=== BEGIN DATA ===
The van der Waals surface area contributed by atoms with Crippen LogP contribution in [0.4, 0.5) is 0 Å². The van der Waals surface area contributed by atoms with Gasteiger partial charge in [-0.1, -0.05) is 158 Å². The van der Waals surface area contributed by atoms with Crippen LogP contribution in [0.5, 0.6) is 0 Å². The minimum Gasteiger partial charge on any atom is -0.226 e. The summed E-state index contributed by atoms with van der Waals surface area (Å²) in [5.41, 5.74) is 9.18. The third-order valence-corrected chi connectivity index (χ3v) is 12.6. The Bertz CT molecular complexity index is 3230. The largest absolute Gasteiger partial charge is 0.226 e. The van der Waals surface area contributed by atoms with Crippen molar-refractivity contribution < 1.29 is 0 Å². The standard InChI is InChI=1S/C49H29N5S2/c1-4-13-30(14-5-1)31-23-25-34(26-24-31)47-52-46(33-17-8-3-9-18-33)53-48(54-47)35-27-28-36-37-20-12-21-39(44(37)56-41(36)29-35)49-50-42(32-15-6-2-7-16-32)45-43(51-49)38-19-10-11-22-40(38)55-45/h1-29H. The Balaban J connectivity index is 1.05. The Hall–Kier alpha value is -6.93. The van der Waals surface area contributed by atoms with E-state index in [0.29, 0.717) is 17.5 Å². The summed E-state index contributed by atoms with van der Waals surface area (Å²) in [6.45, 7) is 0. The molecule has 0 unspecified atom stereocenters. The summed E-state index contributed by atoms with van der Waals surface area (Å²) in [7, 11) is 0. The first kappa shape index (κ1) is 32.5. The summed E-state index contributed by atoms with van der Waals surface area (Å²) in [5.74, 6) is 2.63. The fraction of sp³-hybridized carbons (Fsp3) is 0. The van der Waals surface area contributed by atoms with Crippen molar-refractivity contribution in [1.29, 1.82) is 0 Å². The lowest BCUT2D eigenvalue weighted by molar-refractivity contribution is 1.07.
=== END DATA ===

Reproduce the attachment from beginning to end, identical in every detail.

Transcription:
The van der Waals surface area contributed by atoms with Crippen LogP contribution in [0.4, 0.5) is 0 Å². The van der Waals surface area contributed by atoms with Gasteiger partial charge in [-0.1, -0.05) is 158 Å². The van der Waals surface area contributed by atoms with Crippen LogP contribution in [0.5, 0.6) is 0 Å². The minimum Gasteiger partial charge on any atom is -0.226 e. The summed E-state index contributed by atoms with van der Waals surface area (Å²) in [5.41, 5.74) is 9.18. The third-order valence-corrected chi connectivity index (χ3v) is 12.6. The Bertz CT molecular complexity index is 3230. The largest absolute Gasteiger partial charge is 0.226 e. The van der Waals surface area contributed by atoms with Crippen molar-refractivity contribution < 1.29 is 0 Å². The standard InChI is InChI=1S/C49H29N5S2/c1-4-13-30(14-5-1)31-23-25-34(26-24-31)47-52-46(33-17-8-3-9-18-33)53-48(54-47)35-27-28-36-37-20-12-21-39(44(37)56-41(36)29-35)49-50-42(32-15-6-2-7-16-32)45-43(51-49)38-19-10-11-22-40(38)55-45/h1-29H. The Balaban J connectivity index is 1.05. The Hall–Kier alpha value is -6.93. The van der Waals surface area contributed by atoms with E-state index in [0.29, 0.717) is 17.5 Å². The summed E-state index contributed by atoms with van der Waals surface area (Å²) in [6.45, 7) is 0. The molecule has 0 unspecified atom stereocenters. The summed E-state index contributed by atoms with van der Waals surface area (Å²) in [7, 11) is 0. The first kappa shape index (κ1) is 32.5. The summed E-state index contributed by atoms with van der Waals surface area (Å²) in [5.74, 6) is 2.63. The fraction of sp³-hybridized carbons (Fsp3) is 0. The van der Waals surface area contributed by atoms with Crippen molar-refractivity contribution in [1.29, 1.82) is 0 Å². The lowest BCUT2D eigenvalue weighted by molar-refractivity contribution is 1.07.